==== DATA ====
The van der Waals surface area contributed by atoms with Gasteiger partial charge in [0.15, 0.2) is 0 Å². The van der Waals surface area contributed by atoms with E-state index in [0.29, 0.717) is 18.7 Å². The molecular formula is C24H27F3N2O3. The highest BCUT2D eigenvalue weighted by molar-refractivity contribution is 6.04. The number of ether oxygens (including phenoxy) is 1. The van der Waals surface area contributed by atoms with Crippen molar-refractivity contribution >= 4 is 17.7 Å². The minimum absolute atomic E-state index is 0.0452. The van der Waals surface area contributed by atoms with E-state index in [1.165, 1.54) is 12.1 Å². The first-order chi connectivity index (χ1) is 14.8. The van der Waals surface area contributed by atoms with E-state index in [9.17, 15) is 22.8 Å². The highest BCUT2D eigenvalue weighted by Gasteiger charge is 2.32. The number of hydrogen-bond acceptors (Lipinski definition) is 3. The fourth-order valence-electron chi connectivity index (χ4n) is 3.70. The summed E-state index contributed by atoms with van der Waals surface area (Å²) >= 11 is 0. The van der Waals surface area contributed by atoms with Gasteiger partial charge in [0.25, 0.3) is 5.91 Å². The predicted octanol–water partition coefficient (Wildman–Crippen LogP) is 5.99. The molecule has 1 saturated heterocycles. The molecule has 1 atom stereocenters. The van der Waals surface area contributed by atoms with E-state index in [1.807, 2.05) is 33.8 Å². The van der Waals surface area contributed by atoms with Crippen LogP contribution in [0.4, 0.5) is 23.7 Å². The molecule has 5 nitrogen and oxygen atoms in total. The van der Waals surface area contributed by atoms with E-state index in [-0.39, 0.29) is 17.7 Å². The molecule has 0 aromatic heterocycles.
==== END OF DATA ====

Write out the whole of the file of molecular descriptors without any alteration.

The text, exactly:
The van der Waals surface area contributed by atoms with Gasteiger partial charge in [0.15, 0.2) is 0 Å². The van der Waals surface area contributed by atoms with E-state index in [0.29, 0.717) is 18.7 Å². The molecular formula is C24H27F3N2O3. The highest BCUT2D eigenvalue weighted by molar-refractivity contribution is 6.04. The number of ether oxygens (including phenoxy) is 1. The van der Waals surface area contributed by atoms with Crippen molar-refractivity contribution >= 4 is 17.7 Å². The minimum absolute atomic E-state index is 0.0452. The van der Waals surface area contributed by atoms with E-state index in [1.165, 1.54) is 12.1 Å². The first-order chi connectivity index (χ1) is 14.8. The van der Waals surface area contributed by atoms with E-state index in [9.17, 15) is 22.8 Å². The highest BCUT2D eigenvalue weighted by Gasteiger charge is 2.32. The number of hydrogen-bond acceptors (Lipinski definition) is 3. The fourth-order valence-electron chi connectivity index (χ4n) is 3.70. The summed E-state index contributed by atoms with van der Waals surface area (Å²) >= 11 is 0. The van der Waals surface area contributed by atoms with Gasteiger partial charge in [0.25, 0.3) is 5.91 Å². The predicted octanol–water partition coefficient (Wildman–Crippen LogP) is 5.99. The molecule has 1 saturated heterocycles. The molecule has 1 atom stereocenters. The van der Waals surface area contributed by atoms with E-state index in [1.807, 2.05) is 33.8 Å². The van der Waals surface area contributed by atoms with Crippen LogP contribution in [0.4, 0.5) is 23.7 Å². The molecule has 5 nitrogen and oxygen atoms in total. The van der Waals surface area contributed by atoms with E-state index in [-0.39, 0.29) is 17.7 Å². The molecule has 0 aromatic heterocycles.